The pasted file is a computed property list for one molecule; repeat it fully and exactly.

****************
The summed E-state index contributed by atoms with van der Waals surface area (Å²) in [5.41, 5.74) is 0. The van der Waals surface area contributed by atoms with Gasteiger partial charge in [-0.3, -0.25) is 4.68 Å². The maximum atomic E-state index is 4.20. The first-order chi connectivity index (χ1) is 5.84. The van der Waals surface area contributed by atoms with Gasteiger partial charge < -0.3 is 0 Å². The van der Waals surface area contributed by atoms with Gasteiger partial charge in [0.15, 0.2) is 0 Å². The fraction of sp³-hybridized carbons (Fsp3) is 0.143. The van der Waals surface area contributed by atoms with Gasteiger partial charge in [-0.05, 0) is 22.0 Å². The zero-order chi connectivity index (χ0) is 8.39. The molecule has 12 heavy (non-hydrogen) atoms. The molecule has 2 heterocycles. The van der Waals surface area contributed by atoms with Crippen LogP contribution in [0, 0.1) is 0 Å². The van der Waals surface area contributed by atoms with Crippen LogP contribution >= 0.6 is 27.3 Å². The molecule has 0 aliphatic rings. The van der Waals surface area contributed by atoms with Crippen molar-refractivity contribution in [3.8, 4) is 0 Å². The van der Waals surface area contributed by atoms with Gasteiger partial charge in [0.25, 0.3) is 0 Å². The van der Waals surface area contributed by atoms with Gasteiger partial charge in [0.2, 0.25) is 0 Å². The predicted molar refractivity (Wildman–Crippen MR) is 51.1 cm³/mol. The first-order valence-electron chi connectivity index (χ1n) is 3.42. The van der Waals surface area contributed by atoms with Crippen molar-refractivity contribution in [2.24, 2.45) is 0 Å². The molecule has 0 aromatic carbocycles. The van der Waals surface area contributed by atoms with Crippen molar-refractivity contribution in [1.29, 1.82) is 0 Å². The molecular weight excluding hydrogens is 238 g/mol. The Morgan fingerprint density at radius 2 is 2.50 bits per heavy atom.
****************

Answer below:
The summed E-state index contributed by atoms with van der Waals surface area (Å²) in [5.41, 5.74) is 0. The van der Waals surface area contributed by atoms with Gasteiger partial charge in [-0.3, -0.25) is 4.68 Å². The maximum atomic E-state index is 4.20. The first-order chi connectivity index (χ1) is 5.84. The van der Waals surface area contributed by atoms with Gasteiger partial charge < -0.3 is 0 Å². The van der Waals surface area contributed by atoms with Gasteiger partial charge in [0.15, 0.2) is 0 Å². The fraction of sp³-hybridized carbons (Fsp3) is 0.143. The van der Waals surface area contributed by atoms with Gasteiger partial charge in [-0.05, 0) is 22.0 Å². The zero-order chi connectivity index (χ0) is 8.39. The molecule has 12 heavy (non-hydrogen) atoms. The molecule has 2 heterocycles. The van der Waals surface area contributed by atoms with Crippen LogP contribution in [0, 0.1) is 0 Å². The van der Waals surface area contributed by atoms with Crippen LogP contribution >= 0.6 is 27.3 Å². The molecule has 0 aliphatic rings. The van der Waals surface area contributed by atoms with Crippen molar-refractivity contribution in [3.8, 4) is 0 Å². The van der Waals surface area contributed by atoms with Gasteiger partial charge in [0.25, 0.3) is 0 Å². The van der Waals surface area contributed by atoms with Gasteiger partial charge in [0.2, 0.25) is 0 Å². The predicted molar refractivity (Wildman–Crippen MR) is 51.1 cm³/mol. The first-order valence-electron chi connectivity index (χ1n) is 3.42. The van der Waals surface area contributed by atoms with Crippen molar-refractivity contribution in [2.24, 2.45) is 0 Å². The molecule has 0 aromatic carbocycles. The van der Waals surface area contributed by atoms with Crippen molar-refractivity contribution in [1.29, 1.82) is 0 Å². The molecular weight excluding hydrogens is 238 g/mol. The Morgan fingerprint density at radius 2 is 2.50 bits per heavy atom.